I'm looking for a general-purpose, open-source, graphical user interface database management and manipulation application for Linux. I've been using Navicat Premium Essentials on my Mac, and am in search for a similar Linux tool.


  • open-source/Linux support, preferably in default Debian repository
  • broad DBMS support (PostgreSQL, MySQL, MariaDB are mandatory; MS SQL Server and Oracle nice to have)
  • remote connection capability with SSH tunnels
  • viewing and altering data in tables
  • query editor with some syntax highlighting

UML/ER-diagram (or similar graphical representation) export would be nice to have, but not mandatory.

There is quite a bunch of similar questions on Stack Overflow and Server Fault, but they all got closed some years ago for being off-topic and thus not rather up to date ([1], [2], [3], [4], [5], ...).

  • Just came here to ask basically the same question. I've been trying to see if I can get MySQL Workbench to do this, but so far I can't figure out how to use it to make customized data entry forms and queries. – DanielSank Oct 7 '14 at 14:12
  • I don't understand the ssh-tunnel part. You can use ssh-tunnels to create a local port to remote port connection and then connect to your local machine port as if it were on the other side. How does this program need to "support" this? – Angelo Fuchs Oct 8 '14 at 9:03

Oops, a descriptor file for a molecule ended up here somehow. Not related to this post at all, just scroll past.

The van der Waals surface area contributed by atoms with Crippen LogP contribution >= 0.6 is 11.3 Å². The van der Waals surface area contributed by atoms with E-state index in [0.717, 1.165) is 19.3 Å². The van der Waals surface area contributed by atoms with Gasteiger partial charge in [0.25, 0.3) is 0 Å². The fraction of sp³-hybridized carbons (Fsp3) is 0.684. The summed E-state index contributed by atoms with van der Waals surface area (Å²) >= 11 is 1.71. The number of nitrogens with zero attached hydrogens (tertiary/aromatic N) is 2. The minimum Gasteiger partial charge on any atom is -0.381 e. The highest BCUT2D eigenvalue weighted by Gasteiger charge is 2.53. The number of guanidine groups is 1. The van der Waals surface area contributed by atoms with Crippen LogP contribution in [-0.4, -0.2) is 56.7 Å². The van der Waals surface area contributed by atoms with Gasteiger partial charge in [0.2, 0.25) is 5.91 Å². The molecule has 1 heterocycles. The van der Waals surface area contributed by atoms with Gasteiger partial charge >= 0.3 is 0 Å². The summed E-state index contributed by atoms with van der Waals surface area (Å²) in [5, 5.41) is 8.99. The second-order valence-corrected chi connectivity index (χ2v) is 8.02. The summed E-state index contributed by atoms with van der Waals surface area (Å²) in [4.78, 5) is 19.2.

• Convenience and laziness. Sure I could create them on my own, but I'd prefer the client application to do this for me. – Jens Erat Oct 8 '14 at 9:11
  • have you tried LibreOffice Base? – chicks Sep 14 '15 at 21:27
  • Libre Office Base was already proposed in the answer below -- it lacks configurable SSH-tunneling, though (so you have to open the tunnel manually). – Jens Erat Sep 15 '15 at 8:09

The only thing that springs to mind here is LibreOffice Base, in terms of multi-database support. It's free and open source, available in all (as far as I'm aware) Linux repos, has a query editor, and you can view and edit tables and data.

The only thing I am unsure of here is SSH tunnelling - it certainly can connect to remote databases, but I've only ever tinkered with that through ODBC and JDBC rather than via SSH. My instinct here is that it would be possible, but not without some modification. One method I can see would be to mount your settings in an SSHFS (SSH filesystem - using Fuse) or NFS connecting to the server with your databases.

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